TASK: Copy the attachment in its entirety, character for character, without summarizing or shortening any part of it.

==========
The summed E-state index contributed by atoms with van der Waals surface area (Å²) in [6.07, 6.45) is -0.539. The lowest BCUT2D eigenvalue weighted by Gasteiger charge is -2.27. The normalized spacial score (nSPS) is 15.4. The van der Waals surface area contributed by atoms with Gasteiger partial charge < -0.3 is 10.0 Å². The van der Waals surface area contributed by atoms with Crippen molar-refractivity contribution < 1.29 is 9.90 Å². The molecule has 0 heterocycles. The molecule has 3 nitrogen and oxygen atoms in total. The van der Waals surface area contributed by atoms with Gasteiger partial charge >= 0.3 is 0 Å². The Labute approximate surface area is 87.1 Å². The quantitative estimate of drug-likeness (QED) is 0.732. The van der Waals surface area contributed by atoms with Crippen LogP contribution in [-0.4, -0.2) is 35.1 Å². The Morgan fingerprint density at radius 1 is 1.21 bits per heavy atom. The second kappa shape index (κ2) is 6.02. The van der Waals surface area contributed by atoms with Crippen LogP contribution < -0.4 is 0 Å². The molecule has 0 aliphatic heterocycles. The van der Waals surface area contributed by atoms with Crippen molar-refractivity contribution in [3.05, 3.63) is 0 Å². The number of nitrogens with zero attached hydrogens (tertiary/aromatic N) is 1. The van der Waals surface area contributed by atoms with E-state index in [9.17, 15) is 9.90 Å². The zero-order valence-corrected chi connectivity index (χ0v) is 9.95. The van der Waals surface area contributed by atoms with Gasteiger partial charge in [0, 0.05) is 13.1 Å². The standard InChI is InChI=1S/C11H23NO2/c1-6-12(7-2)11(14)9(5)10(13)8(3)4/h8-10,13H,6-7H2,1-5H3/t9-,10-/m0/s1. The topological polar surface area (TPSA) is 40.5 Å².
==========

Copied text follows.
The summed E-state index contributed by atoms with van der Waals surface area (Å²) in [6.07, 6.45) is -0.539. The lowest BCUT2D eigenvalue weighted by Gasteiger charge is -2.27. The normalized spacial score (nSPS) is 15.4. The van der Waals surface area contributed by atoms with Gasteiger partial charge < -0.3 is 10.0 Å². The van der Waals surface area contributed by atoms with Crippen molar-refractivity contribution < 1.29 is 9.90 Å². The molecule has 0 heterocycles. The molecule has 3 nitrogen and oxygen atoms in total. The van der Waals surface area contributed by atoms with Gasteiger partial charge >= 0.3 is 0 Å². The Labute approximate surface area is 87.1 Å². The quantitative estimate of drug-likeness (QED) is 0.732. The van der Waals surface area contributed by atoms with Crippen LogP contribution in [-0.4, -0.2) is 35.1 Å². The Morgan fingerprint density at radius 1 is 1.21 bits per heavy atom. The second kappa shape index (κ2) is 6.02. The van der Waals surface area contributed by atoms with Crippen LogP contribution < -0.4 is 0 Å². The molecule has 0 aliphatic heterocycles. The van der Waals surface area contributed by atoms with Crippen molar-refractivity contribution in [3.05, 3.63) is 0 Å². The number of nitrogens with zero attached hydrogens (tertiary/aromatic N) is 1. The van der Waals surface area contributed by atoms with E-state index in [9.17, 15) is 9.90 Å². The zero-order valence-corrected chi connectivity index (χ0v) is 9.95. The van der Waals surface area contributed by atoms with Gasteiger partial charge in [0, 0.05) is 13.1 Å². The standard InChI is InChI=1S/C11H23NO2/c1-6-12(7-2)11(14)9(5)10(13)8(3)4/h8-10,13H,6-7H2,1-5H3/t9-,10-/m0/s1. The topological polar surface area (TPSA) is 40.5 Å².